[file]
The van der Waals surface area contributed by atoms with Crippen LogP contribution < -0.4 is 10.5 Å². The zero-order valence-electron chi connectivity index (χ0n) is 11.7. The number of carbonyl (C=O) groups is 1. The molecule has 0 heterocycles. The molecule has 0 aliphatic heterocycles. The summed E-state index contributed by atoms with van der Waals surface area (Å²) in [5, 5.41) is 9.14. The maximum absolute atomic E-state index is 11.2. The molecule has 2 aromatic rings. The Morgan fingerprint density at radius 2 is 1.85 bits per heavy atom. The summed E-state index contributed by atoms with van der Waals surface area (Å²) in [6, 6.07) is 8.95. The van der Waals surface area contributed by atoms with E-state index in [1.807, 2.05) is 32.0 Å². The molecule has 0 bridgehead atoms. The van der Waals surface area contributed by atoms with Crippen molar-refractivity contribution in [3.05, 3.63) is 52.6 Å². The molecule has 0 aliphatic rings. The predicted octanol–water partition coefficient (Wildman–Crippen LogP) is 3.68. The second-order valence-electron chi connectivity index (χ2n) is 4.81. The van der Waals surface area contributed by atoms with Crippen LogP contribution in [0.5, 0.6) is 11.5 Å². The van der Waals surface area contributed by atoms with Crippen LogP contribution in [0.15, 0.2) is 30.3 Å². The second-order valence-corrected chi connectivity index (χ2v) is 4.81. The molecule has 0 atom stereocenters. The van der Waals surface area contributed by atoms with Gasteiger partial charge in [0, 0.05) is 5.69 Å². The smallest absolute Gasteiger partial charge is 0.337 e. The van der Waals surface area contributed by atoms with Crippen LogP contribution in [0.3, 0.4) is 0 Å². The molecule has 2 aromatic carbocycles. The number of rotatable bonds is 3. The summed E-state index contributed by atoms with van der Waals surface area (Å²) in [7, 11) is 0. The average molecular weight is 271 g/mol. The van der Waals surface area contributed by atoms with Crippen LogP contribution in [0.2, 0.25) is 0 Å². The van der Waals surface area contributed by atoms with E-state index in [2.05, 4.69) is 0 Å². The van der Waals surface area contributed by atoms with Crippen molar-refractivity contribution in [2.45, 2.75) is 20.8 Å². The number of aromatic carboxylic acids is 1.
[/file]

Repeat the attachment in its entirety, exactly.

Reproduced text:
The van der Waals surface area contributed by atoms with Crippen LogP contribution < -0.4 is 10.5 Å². The zero-order valence-electron chi connectivity index (χ0n) is 11.7. The number of carbonyl (C=O) groups is 1. The molecule has 0 heterocycles. The molecule has 0 aliphatic heterocycles. The summed E-state index contributed by atoms with van der Waals surface area (Å²) in [5, 5.41) is 9.14. The maximum absolute atomic E-state index is 11.2. The molecule has 2 aromatic rings. The Morgan fingerprint density at radius 2 is 1.85 bits per heavy atom. The summed E-state index contributed by atoms with van der Waals surface area (Å²) in [6, 6.07) is 8.95. The van der Waals surface area contributed by atoms with E-state index in [1.807, 2.05) is 32.0 Å². The molecule has 0 bridgehead atoms. The van der Waals surface area contributed by atoms with Crippen molar-refractivity contribution in [3.05, 3.63) is 52.6 Å². The molecule has 0 aliphatic rings. The predicted octanol–water partition coefficient (Wildman–Crippen LogP) is 3.68. The second-order valence-electron chi connectivity index (χ2n) is 4.81. The van der Waals surface area contributed by atoms with Crippen LogP contribution in [0.5, 0.6) is 11.5 Å². The van der Waals surface area contributed by atoms with Crippen LogP contribution in [0.15, 0.2) is 30.3 Å². The second-order valence-corrected chi connectivity index (χ2v) is 4.81. The molecule has 0 atom stereocenters. The van der Waals surface area contributed by atoms with Gasteiger partial charge in [0, 0.05) is 5.69 Å². The smallest absolute Gasteiger partial charge is 0.337 e. The van der Waals surface area contributed by atoms with Crippen LogP contribution in [0.3, 0.4) is 0 Å². The molecule has 2 aromatic carbocycles. The number of rotatable bonds is 3. The summed E-state index contributed by atoms with van der Waals surface area (Å²) in [7, 11) is 0. The average molecular weight is 271 g/mol. The van der Waals surface area contributed by atoms with Crippen LogP contribution in [0.2, 0.25) is 0 Å². The van der Waals surface area contributed by atoms with E-state index in [2.05, 4.69) is 0 Å². The van der Waals surface area contributed by atoms with Crippen molar-refractivity contribution in [2.45, 2.75) is 20.8 Å². The number of aromatic carboxylic acids is 1.